There is no need to react to the actions of enemies.  When God shows us His goodness through peace, we must reflect such to others.  By reacting to the actions of enemies, we fail to show God's goodness and grace.  If we provide an equal reaction to an evil action, we have only contributed to the evil.  

When turmoil, anxiety, and disruption of peace are present in life, remember that we ALWAYS have the promise of comfort from God.  When people around us intentionally cause pain and discomfort, God is available to offer comfort.  When you hold on to God's comfort, and submit to the inner peace that he offers, the schemes of enemies will not seem as significant.  Through God's protection, our comfort can prevail and the enemy's plan will be thwarted. 

It is up to each of us to submit to that comfort and to enjoy inner peace.  Do not pay attention to an enemy's actions that are intended to cause you discomfort.  There is no need to react to the enemy-God will act in your behalf.   Reacting to actions from enemies will disrupt your inner peace even more.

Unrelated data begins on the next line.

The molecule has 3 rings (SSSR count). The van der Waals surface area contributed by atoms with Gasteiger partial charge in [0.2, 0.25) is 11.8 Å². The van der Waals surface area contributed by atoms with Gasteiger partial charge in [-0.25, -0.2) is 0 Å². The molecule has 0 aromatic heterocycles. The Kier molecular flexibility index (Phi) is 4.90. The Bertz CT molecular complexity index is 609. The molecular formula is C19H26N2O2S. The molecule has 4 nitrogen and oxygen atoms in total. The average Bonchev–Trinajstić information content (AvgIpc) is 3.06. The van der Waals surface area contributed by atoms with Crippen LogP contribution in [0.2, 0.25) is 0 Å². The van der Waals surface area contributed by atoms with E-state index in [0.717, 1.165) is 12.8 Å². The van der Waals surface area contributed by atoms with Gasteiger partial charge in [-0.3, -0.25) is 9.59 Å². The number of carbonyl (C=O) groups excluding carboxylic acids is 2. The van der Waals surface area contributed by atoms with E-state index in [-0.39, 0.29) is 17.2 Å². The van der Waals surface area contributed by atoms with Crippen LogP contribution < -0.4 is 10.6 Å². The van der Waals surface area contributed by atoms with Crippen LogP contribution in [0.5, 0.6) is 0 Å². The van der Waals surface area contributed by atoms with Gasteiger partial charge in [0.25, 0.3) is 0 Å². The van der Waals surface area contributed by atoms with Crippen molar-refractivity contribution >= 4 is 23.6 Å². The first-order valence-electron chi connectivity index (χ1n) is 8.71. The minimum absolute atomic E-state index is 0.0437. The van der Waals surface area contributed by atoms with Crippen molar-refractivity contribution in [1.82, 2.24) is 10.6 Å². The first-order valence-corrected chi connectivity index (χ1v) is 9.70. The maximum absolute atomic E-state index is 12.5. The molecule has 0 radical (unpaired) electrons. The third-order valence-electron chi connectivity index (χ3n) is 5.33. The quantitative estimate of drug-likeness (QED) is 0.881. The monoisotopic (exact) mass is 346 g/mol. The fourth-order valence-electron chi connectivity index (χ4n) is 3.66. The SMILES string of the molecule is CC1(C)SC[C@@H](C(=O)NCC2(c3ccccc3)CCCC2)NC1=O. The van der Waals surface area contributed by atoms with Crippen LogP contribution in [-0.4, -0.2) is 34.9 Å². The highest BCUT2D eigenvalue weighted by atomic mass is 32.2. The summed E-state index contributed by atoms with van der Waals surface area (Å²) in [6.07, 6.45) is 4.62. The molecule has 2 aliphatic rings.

Allow Him to comfort you whatever your situation.  Recognize His authority and permit Him to deal with your enemies.  Resist the temptation to react to the schemes of the enemy.  Not only will God comfort you, He will take care of all your enemies!!

Tuesday, July 5, 2016

Rebellion

Isaiah 1:19-20  "If you are willing and obedient, you will eat the best from the land; but if you resist and rebel, you will be devoured by the sword."  For the mouth of the Lord has spoken. 


I recently read an article about a young intern that had just begun working at a company.  She did not agree with the dress code policy and felt an urge to appeal to the administration to make some changes in the rules.  She stated in her proposal that she felt the rules were too strict and should be more lax.  She attempted to justify the overture from the angle that most positions within this particular company did not deal with the public, therefore, why did it matter what the employees were wearing.

This initiative early in her tenure as an intern spoke volumes about her attitude.  She had a boldness that lacked respect for authority.  Her quick attempt to change a policy at a new place of employment did not present an attitude that is willing to conform to rules.  She presented herself as an person with a rebellious nature.